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Meet the Artist
About This Artist
Jerushia Graham is an Atlanta-based print, paper, & fiber artist. She was one of five artists selected by the GA Committee for the National Museum of Women in the Arts to participate in Paper Routes: Women To Watch 2020 which exhibited at MOCA GA. Her work was included in an exhibition sponsored by the Georgia Museum of Art & Lyndon House Museum, Highlighting Contemporary Art in Georgia: Cut and Paste. She earned Book Arts MFA from Univ. of the Arts, & BFA degrees from Univ. of Georgia.
Q&A With This Artist
A: For Craft Week I am showing engravings and block prints. My engravings are done on the end grain of dense hard woods like boxwood, lemonwood, and maple. A few are carved on resingrave or Sintra. I also create relief prints on planks of shina plywood, linoleum, and occasionally MDF board. All the designs are sketch first then transferred to my blocks, carved with hand tools, and hand printed or printed on a small table top press.
A: I have always loved the simple black and white illustrations found in antique books and documents. The wide variety of textures and values that can be achieved through simple lines and gouges never cease to intrigue me. I also love the meditative, repetitive action of carving. It soothes me to get lost in the carve and the first reveal of a block being printed is always a highly anticipated surprise to see how the carving translates when inked.
A: Most of printmaking history is a celebration of Western ideals of beauty. My prints are representations of people of color, our everyday trials and triumphs. Though celebrating an non-Eurocentric image of humanity should not be an unexpected element to encounter in an artistic image, it is too often rare to see representations of beautiful people of color whose bodies are not under duress.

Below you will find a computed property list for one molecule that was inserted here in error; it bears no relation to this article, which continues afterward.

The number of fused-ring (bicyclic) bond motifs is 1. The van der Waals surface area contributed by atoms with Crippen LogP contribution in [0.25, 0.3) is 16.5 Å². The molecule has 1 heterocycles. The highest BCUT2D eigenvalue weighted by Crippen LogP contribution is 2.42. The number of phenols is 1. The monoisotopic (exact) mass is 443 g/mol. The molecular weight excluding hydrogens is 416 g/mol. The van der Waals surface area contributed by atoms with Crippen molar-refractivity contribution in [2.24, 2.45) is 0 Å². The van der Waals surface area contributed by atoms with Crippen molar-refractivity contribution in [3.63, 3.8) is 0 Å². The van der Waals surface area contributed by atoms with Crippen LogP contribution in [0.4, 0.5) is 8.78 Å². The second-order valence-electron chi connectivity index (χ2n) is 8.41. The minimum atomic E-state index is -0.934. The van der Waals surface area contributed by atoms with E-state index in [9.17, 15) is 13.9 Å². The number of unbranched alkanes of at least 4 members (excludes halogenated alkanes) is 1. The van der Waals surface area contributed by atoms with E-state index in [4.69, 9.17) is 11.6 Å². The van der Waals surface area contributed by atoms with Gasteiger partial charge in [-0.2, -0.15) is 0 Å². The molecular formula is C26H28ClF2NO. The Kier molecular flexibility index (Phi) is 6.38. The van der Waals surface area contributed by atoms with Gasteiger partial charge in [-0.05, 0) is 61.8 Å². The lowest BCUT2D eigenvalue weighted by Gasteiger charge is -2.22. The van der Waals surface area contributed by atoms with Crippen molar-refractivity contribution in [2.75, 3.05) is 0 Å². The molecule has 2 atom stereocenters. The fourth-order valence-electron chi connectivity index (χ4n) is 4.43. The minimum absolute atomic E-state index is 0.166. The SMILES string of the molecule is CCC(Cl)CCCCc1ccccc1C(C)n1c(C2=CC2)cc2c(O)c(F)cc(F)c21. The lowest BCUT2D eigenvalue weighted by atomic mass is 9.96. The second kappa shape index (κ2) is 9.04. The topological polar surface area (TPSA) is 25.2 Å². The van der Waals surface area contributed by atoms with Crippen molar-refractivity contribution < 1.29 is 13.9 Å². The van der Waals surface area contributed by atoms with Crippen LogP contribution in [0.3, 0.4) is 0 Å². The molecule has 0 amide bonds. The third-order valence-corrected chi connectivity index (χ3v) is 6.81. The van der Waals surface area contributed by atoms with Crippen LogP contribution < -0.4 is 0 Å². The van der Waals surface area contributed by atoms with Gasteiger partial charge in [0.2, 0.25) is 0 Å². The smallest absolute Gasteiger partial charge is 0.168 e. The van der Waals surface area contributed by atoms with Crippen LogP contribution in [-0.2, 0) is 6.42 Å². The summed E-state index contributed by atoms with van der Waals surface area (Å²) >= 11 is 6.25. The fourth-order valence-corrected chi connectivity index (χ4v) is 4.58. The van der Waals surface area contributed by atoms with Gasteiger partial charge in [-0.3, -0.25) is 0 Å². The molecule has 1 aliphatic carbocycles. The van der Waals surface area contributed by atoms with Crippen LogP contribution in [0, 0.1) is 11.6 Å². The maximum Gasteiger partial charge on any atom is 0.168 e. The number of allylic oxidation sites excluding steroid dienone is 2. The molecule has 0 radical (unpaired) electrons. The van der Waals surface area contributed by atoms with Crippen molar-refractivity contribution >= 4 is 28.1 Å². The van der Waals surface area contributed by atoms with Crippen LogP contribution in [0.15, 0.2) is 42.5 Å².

A: My travels as a young girl growing up on military bases taught me to embrace those things that make each of us unique. The social commentary and quiet strength of the work of printmaker and sculptress Elizabeth Catlett and the children’s book illustrations of Leo & Diane Dillon have left deep and lasting impressions. I find encouragement in the podcast “Cut the Craft” and mood in the album “In Defense of My Own Happiness (the beginnings) by Joy Oladokun as well as anything by Tracy Chapman.
A: Craft connects me to my ancestors through the skills and objects they’ve passed down through the years. It also is a universal language that has allowed me to literally connect with people halfway across the world and find kindred spirits. There is an openness that can be achieved more quickly when two people share a respect for craft, process, and technique. I feel blessed to be able to experience the world through the lens of craft.
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